Hang A Lantern
On Black Friday, 1929, the stock market crashed and America was plunged into the Great Depression. During that same time, a drought turned the western portion of Oklahoma into what became known as the Dust Bowl.
Conditions were bleak for many, so families packed up in cars and trucks and traveled west on Route 66 in hopes of finding work in California. Thousands of men hopped freight trains bound for the west coast, where promises of jobs and mild climates lured many "okies" westward.
In Oklahoma City, the need was great. Jobs were scarce, and there were no government programs to assist the poor. Hospitals and soup kitchens were stretched to capacity. Many who had lost their jobs were forced into foreclosure on houses, farms and businesses. Against this backdrop, my paternal grandmother, Bessie Keith quietly began her ministry among the poor people who camped along the North Canadian River.
Many had lost jobs, many lost farms and homes..But worse of all, many lost hope! Shanty towns sprang up along the river bank as families searched for shelter and came to the big city for survival.
Bessie had lost 3 children, but the four living children were taught of God's love at the knee of their mother. They had an appreciation for music, prayer and for the power of God, which would serve them their whole lives. Grandma Keith taught Geneva, Valentine, June and my dad John to sing in four part harmony, play guitar, accordion and piano.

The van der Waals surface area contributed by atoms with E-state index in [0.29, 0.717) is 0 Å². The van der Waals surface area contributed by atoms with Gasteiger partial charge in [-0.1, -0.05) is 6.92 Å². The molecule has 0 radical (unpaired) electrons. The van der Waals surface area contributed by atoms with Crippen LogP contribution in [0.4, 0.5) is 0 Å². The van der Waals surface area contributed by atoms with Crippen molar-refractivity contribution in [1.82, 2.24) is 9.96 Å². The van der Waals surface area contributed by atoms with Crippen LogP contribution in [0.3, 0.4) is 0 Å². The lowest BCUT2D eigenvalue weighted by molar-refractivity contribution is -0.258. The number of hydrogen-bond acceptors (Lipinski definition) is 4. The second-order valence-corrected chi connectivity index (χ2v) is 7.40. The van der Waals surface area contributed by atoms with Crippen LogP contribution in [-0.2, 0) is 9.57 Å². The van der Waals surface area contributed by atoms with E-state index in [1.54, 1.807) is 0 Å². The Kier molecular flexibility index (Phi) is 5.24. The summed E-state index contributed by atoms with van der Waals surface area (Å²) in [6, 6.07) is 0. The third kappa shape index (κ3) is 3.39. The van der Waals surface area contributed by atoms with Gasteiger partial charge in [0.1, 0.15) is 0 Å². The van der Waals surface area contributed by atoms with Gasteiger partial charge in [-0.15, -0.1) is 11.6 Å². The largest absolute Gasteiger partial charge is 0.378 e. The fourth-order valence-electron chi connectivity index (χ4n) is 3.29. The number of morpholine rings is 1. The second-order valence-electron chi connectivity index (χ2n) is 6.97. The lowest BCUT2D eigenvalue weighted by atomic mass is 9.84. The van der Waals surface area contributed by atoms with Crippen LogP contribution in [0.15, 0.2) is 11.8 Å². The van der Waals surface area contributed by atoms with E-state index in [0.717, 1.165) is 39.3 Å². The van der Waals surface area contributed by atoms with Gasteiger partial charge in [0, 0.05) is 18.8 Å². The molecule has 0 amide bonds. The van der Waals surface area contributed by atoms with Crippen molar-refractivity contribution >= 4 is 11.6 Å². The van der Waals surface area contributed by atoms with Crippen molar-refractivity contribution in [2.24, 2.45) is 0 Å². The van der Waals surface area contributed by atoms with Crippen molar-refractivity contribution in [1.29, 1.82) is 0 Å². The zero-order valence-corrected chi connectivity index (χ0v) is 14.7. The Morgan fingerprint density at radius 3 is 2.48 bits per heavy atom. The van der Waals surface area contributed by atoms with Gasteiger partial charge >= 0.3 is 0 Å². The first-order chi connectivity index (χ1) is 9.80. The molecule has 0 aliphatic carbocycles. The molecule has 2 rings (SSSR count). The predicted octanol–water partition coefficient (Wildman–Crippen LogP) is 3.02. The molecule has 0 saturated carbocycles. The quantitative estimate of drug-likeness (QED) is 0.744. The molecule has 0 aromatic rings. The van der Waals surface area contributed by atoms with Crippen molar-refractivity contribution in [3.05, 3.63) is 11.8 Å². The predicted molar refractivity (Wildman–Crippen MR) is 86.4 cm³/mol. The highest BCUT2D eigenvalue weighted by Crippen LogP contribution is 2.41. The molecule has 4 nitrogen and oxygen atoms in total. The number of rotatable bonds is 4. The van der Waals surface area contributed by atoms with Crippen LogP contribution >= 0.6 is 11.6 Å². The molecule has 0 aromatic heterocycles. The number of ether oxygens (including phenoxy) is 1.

On summer mornings, the family would make their way to the shanty towns with a few meager provisions and a desire to minster the love of God to the hurting. Grandma quickly developed a reputation as a woman of faith, and many times she was called upon for prayer in homes and hovels. Doctors and hospitals were expensive for those with no money or health care, and their trust was directed to the God they heard Grandmother preach about.
In the evenings, the little family band would begin to play music and sing the old time Gospel songs of Heaven and Salvation. A crowd would soon gather, and someone would hang a lantern in the middle of the area where they were assembled.
Bessie would preach the Gospel and the whole family, including Grandpa Frank, would pray for the sick and lead many to salvation. Only Heaven will reveal what was accomplished in those days in OKC. How many were called into the ministry, and served in foreign lands as missionaries? How many went on to find hope, found a company and employ people using Christian principles...How many were healed? How many marriages were put back together...all because a family was faithful to share God's love. But someone had to hang a lantern! What about you? Will you hang a lantern so that others might see Jesus? Remember the words of Jesus in Matthew 5- "You are the light of the world...Let your light so shine before men, that they see your GOOD WORKS and glorify your Father in Heaven!"
Be encouraged today to Hang a Lantern so others can see Jesus!